Commentary

Students Rule

Students RuleAccording to the 8th annual College Explorer study from Alloy Media, the largest class in history, with 13.6 million college students (ages 18-30) arriving on campus this year brings a record $237 billion in consumer spending, up 20% since ‘07 and marking the largest jump reported since the study's inception.

Dana Markow, VP, Senior Consultant, Youth Center of Excellence, said "This year's class reveals an empowered group of consumers.  From their purchasing decisions and media consumption to their pull at the polls, this college consumer is clearly in control and showing their strength in numbers."

College students demonstrate strong commitment towards the brands they feel are contributing positively to world issues and the environment, and students' preference for brands they perceive to be socially responsible is on the rise. 41% of respondents prefer socially responsible brands, compared to the 37% reporting last year and a 24% increase since '06 figures.

 At the top of corporations high status with students, 69% expressed "donating money to a cause or charity" or "using eco-friendly or "green" business practices," 68% stated "fair labor practices," and 49% say that social messages incorporated into advertising have an effect. As the nation heads towards an important election, says the report, the survey finds a vast majority of students (9 in 10), planning to cast their presidential vote in November.

The study documented Obama's apparent rise in popularity with college students and, measurably, the wide use of the web as preferred platform to gather information about the Presidential candidates.  Candidates' presence on social networking sites became just as vital as a campus town hall and with 88% of students reporting engagement with social media. 85% claim to be "promoters", passing along and sharing information to their wide social "peer" networks.  For students who have created a social networking profile (81%), popular activities reported include posting applications, and almost 1/3 posting videos. 1 in 5 use their profile to show their support for the causes they believe in.
   
Samantha Skey, EVP, Alloy Media + Marketing, notes that "Perception of social responsibility remains critical to garnering college students' brand loyalty.  In current collegiate environment it is very cool to be ‘good'. Brands who enable college students to reflect their own social responsibility... have an advantage." commented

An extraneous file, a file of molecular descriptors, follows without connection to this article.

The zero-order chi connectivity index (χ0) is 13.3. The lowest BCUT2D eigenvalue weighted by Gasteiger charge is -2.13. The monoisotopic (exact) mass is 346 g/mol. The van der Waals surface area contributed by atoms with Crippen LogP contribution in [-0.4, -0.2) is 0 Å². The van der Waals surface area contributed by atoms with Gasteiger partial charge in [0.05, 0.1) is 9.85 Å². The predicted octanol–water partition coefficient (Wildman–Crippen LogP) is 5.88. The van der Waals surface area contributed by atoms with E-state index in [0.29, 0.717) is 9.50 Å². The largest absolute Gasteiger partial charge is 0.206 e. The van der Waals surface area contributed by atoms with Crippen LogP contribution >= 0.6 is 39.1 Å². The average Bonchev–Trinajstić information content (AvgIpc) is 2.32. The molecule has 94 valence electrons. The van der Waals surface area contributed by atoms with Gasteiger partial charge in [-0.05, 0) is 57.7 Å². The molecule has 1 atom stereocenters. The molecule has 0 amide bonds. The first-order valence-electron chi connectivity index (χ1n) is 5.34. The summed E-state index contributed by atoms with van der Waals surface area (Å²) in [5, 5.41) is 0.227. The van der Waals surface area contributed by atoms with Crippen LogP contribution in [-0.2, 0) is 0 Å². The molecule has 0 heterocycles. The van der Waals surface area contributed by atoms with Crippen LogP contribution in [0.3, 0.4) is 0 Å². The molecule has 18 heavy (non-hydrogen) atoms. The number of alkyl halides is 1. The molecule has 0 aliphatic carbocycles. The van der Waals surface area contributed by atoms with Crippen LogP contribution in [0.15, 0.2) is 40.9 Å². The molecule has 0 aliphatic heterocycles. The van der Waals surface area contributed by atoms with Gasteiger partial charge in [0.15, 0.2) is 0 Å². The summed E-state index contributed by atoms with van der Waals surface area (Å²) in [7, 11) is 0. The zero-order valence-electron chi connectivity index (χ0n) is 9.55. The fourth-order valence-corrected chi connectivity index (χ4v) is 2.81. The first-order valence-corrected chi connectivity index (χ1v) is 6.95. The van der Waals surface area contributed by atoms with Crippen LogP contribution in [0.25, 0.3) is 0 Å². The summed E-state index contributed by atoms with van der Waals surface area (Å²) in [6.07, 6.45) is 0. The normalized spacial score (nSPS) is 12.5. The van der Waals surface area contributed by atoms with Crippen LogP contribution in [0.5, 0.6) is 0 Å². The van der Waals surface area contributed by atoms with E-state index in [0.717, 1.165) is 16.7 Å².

For 2008, the #1 choice for "Top Socially Responsible" Brand as recognized by college students in the following categories are:
  • Food/Beverage: Yoplait
  • Automotive: Toyota
  • Personal Care:  Burt's Bees   
  • Retail: Target
  • Shoes & Apparel: Nike
 
Students learn about brands and products through advertising, at 62%.
  • Providing samples consistently shows strong acceptance by students, with 97% stating they are least likely to ignore or avoid these type of ads and a record 60% stating they find this type of advertising most useful to making purchasing decisions
  • Social responsibility makes an impact here as well, with 93% stating they are less likely to ignore an ad that promotes a brands partnership with a cause
Mobility appears to be mandatory with 7 in 10 students now owning a laptop (a 67% increase in three years) with desktop ownership dropping 34% over the same period. Fully 62% of students report watching TV online.  While 26% are choosing to visit the various major networks websites, 34% are opting for You Tube, with others utilizing emerging platforms such as Veoh, Hulu, and Joost.

Skey concluded, "...  Students have come to expect 24/7 connectedness and mobility... flexibility and ease of function to socialize, communicate and be entertained, is what they're demanding. "With college students quickly and easily adopting new technologies enabling a constant desire to engage and connect, the study gives marketers more than just a glimpse into students' media behaviors, but also an essential view into finding their way in."

Read more about this study here.
 

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